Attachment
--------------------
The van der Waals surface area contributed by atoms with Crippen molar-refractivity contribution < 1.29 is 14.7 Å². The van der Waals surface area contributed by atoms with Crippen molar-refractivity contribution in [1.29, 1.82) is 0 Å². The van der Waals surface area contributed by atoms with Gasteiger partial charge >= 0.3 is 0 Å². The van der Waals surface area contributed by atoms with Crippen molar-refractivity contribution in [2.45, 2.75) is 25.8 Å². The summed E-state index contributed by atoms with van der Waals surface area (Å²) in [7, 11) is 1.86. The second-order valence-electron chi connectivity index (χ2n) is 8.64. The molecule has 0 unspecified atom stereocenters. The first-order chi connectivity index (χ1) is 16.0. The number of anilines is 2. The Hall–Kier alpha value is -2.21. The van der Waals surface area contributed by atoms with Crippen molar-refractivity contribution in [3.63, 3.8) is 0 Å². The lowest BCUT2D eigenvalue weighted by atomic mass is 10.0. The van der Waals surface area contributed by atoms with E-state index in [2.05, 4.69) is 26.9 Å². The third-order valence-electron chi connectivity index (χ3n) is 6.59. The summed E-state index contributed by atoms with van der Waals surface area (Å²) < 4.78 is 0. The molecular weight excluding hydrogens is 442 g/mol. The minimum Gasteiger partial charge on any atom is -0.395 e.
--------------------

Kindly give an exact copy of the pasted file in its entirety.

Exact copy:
The van der Waals surface area contributed by atoms with Crippen molar-refractivity contribution < 1.29 is 14.7 Å². The van der Waals surface area contributed by atoms with Crippen molar-refractivity contribution in [1.29, 1.82) is 0 Å². The van der Waals surface area contributed by atoms with Gasteiger partial charge >= 0.3 is 0 Å². The van der Waals surface area contributed by atoms with Crippen molar-refractivity contribution in [2.45, 2.75) is 25.8 Å². The summed E-state index contributed by atoms with van der Waals surface area (Å²) in [7, 11) is 1.86. The second-order valence-electron chi connectivity index (χ2n) is 8.64. The molecule has 0 unspecified atom stereocenters. The first-order chi connectivity index (χ1) is 16.0. The number of anilines is 2. The Hall–Kier alpha value is -2.21. The van der Waals surface area contributed by atoms with Crippen molar-refractivity contribution in [3.63, 3.8) is 0 Å². The lowest BCUT2D eigenvalue weighted by atomic mass is 10.0. The van der Waals surface area contributed by atoms with E-state index in [2.05, 4.69) is 26.9 Å². The third-order valence-electron chi connectivity index (χ3n) is 6.59. The summed E-state index contributed by atoms with van der Waals surface area (Å²) < 4.78 is 0. The molecular weight excluding hydrogens is 442 g/mol. The minimum Gasteiger partial charge on any atom is -0.395 e.